The state of opportunity in U.S. high yield fixed income amidst market volatility
1 July 2020
eVestment Analytics is used for analyzing, comparing and charting data on 25,000+ institutional strategies in the eVestment database. Advanced capabilities allow users to quickly zero-in on specific strategies or analyze entire peer universes. eVestment Asset Flows tracks the movement of institutional assets by geography, investor type, and asset class. This flows data is derived from manager reported assets each quarter and backs out performance. Asset Flows displays net inflows and net outflows, providing intelligence on the momentum of asset movements.
By Peter Laurelli, CFA | eVestment Global Head of Research

U.S. high yield fixed income is eVestment’s most populated primary fixed income universe (just ahead of U.S. core) and among the largest traditional non-cash active strategy segments. Since 2017, however, institutional AUM appears not to have grown (Chart 1), and the universe constituent count has been in a relatively constant state of refinement since 2015 (Chart 2).

Chart 1: U.S. High Yield Fixed Income Institutional Assets & Cumulative Flows

Source: eVestment Asset Flows, Q1 2005-Q1 2020, USD millions

Chart 2: U.S. High Yield Fixed Income Strategies Reporting Quarterly Returns

Source: eVestment Analytics, Q1 2005-Q1 2020

From a regional perspective, U.S.-domiciled accounts are the largest investor base, followed by Europe and APAC (Chart 3). Reported data, however, indicates U.S. investors have not been a broad source of asset growth for products since 2012.

Additionally, regional interest from Europe has not been strong since 2015, and APAC investor interest began to tail off after 2017 (Chart 4).

Chart 3: Reported Investor Domicile AUM In U.S. High Yield Fixed Income Strategies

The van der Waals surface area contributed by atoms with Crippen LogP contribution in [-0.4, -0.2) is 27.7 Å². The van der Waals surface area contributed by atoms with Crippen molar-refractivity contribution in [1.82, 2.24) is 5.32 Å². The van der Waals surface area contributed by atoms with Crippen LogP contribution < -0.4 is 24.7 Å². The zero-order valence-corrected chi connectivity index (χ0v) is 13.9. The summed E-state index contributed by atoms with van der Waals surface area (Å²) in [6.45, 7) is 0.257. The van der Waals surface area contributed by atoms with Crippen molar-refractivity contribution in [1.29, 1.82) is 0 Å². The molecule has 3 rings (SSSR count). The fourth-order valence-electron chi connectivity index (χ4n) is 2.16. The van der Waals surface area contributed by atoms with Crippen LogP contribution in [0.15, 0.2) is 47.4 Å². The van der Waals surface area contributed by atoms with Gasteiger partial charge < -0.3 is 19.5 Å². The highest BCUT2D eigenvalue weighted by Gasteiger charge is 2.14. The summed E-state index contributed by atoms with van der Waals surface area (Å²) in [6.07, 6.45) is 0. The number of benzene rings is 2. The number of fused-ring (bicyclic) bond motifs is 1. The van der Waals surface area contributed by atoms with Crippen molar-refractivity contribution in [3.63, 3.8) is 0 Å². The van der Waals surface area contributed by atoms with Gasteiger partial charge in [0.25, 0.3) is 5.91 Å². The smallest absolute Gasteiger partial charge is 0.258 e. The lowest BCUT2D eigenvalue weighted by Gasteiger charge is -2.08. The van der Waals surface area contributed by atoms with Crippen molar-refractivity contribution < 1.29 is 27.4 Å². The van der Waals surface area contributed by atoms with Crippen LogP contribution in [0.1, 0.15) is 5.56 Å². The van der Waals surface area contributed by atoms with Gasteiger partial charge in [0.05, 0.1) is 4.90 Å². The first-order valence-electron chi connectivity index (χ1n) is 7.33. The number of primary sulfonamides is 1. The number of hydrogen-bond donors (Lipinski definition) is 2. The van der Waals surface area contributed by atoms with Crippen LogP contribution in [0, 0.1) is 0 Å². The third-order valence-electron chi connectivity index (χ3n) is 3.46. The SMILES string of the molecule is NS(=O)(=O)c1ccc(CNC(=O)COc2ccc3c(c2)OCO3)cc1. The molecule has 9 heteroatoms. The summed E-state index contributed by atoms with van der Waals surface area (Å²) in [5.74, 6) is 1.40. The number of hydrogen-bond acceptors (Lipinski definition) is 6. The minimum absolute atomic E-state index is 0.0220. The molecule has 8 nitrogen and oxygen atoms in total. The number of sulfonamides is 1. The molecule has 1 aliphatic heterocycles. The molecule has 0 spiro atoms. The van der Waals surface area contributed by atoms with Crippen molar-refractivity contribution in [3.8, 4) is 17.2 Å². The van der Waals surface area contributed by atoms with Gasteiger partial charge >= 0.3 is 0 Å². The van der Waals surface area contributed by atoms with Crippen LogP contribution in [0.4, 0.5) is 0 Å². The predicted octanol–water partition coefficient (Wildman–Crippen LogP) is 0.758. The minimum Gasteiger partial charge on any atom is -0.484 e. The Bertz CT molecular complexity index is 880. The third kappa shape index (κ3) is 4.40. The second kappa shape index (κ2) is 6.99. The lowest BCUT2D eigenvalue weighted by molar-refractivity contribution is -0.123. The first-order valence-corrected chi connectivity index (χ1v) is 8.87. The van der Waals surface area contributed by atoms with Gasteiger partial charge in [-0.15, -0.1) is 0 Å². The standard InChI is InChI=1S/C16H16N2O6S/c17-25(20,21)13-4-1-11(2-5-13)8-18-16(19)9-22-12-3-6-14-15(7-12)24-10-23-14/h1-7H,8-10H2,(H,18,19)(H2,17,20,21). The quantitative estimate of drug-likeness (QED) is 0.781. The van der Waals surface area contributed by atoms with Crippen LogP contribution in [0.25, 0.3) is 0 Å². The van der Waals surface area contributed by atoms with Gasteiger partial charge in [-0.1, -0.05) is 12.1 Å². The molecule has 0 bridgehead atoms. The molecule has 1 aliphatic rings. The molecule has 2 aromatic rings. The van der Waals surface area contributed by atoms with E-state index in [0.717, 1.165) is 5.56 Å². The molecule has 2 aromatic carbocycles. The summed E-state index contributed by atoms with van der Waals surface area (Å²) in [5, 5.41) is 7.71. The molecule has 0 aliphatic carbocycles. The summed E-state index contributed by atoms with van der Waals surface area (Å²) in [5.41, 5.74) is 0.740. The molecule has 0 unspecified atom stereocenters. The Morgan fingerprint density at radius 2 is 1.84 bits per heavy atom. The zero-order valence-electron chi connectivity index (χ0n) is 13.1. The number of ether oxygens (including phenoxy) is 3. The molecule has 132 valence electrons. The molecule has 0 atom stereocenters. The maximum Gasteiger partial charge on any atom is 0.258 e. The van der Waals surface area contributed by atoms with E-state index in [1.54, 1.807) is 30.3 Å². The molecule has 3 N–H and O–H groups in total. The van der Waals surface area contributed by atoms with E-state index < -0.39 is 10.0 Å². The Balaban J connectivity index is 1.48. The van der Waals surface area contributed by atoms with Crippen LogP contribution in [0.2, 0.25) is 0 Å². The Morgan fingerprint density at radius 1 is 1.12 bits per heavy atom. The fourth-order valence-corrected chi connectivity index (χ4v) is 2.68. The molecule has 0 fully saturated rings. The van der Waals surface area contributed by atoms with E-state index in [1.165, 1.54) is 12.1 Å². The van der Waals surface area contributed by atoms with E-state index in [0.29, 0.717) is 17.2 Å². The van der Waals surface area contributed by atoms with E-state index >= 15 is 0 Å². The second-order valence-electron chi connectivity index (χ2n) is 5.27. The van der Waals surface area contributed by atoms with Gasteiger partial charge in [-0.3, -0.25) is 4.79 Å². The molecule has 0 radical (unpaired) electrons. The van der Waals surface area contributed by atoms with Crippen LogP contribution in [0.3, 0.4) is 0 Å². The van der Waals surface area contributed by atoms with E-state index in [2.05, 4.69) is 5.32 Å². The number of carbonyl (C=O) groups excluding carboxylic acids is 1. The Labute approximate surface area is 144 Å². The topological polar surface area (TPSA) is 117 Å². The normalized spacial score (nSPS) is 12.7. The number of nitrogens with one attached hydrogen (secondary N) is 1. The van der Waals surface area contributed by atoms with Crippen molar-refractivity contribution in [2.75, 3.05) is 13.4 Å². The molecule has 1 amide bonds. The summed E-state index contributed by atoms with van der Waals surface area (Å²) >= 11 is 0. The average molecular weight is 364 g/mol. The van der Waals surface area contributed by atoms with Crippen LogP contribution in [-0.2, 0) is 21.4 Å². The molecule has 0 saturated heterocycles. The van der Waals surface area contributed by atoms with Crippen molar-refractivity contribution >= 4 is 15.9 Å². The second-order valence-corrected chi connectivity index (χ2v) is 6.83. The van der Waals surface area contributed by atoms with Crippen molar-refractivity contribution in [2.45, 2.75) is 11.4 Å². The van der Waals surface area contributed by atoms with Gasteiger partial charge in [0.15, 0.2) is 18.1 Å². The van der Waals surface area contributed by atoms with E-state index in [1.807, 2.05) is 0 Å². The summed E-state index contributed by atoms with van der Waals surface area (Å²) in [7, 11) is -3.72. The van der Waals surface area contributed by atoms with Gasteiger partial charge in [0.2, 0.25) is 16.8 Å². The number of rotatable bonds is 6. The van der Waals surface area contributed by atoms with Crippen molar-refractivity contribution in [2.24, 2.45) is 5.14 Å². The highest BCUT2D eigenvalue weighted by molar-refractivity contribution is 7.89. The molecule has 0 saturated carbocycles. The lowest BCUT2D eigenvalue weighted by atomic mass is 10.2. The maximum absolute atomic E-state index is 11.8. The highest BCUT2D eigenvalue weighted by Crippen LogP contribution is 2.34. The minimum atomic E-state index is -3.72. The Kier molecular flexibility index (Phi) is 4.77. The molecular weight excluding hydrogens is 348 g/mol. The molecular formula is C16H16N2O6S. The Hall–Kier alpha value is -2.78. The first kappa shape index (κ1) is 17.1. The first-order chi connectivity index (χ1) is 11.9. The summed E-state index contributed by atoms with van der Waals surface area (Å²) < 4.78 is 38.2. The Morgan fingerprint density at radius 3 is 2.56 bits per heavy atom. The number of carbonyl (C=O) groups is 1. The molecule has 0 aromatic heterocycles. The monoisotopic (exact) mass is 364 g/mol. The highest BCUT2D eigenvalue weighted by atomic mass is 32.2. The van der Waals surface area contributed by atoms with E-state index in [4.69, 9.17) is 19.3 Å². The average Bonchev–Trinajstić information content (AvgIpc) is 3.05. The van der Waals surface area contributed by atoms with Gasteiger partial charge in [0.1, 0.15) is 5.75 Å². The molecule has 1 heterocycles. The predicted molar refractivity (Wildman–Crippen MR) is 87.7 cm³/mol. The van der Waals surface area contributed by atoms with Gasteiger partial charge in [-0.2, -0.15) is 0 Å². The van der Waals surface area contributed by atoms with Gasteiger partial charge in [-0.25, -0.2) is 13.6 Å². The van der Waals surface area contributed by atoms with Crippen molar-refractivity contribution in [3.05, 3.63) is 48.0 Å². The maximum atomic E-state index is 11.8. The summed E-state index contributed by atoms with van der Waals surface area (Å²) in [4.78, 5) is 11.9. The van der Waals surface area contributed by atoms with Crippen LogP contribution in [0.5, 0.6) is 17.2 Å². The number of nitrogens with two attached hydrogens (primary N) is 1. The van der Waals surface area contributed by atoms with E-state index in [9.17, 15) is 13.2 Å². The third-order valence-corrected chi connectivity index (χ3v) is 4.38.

Source: eVestment Analytics & Asset Flows, $780 billion in reported domicile AUM, Q4 2019

Chart 4: Cumulative Investor Flow By Domicile For U.S. High Yield Fixed Income

Source: eVestment Asset Flows, Q1 2009 – Q1 2020, values in USD millions

From an exposure standpoint, the underlying credit quality of portfolios appears to have been increasing, along with median three-year rolling returns. B-rated and CCC/Caa-rated securities have both been a declining average proportion, while BB/Ba- and BBB/Baa have been rising since at least 2018. This is more a sign of the state of high yield markets in general than an active choice by broadly by high yield strategies.

The size of the U.S. corporate BBB- and single A-rated markets have increased dramatically in the last several years, while the size of the U.S. high yield market has been in decline since 2016. As seen in the chart above, the timing of the decline in opportunity set roughly matches the broad decline in cumulative flow.

Charts 5-6: Average Credit Quality For U.S. High Yield Fixed Income Strategies

Source: eVestment Analytics, Q1 2009 – Q1 2020, returns in USD.

Entering Q1 2020, the state of the U.S. high yield fixed income market in terms of opportunity set, interest to investors, and attractiveness to managers to develop and/or maintain products, was in a state of decline. At least, that was the state of the market up until Q1 2020.

With the onset of the pandemic, U.S. corporate credit markets began to be severely impacted. U.S. high yield strategies underwent their second largest average losses in twenty years, behind only Q4 2008. Along with losses came one of the largest dispersions of returns within the group, measured by the difference between the 2th and 75th percentile returns (negative return quarters in red), indicating relative exposures by sector likely played a significant role.

Chart 7: Average Universe Returns For U.S. High Yield Fixed Income Strategies

Chart 8: Difference Between 25th & 75th Percentile Returns

Source: eVestment Analytics, Q1 2000 – Q1 2020, returns in USD

With the U.S. economy experiencing such a rapid negative economic transition, the expectation is for the U.S. high yield market to expand significantly. Already, data from S&P shows that as of mid-June, 5.2% of the U.S. high yield corporate bond index is made up of bonds which were BBB-rated at the beginning of 2020.

Unfortunately, given the recent developments related to the pandemic, the economic landscape is not set to improve. This will most likely only continue to increase size and diversity of opportunities within U.S. high yield markets.

Since 2005, the greatest expansion for U.S. high yield strategies came in the wake of the global financial crisis. If this segment is going to recover from its multi-year contraction, now would appear to be the most likely time for it to begin.

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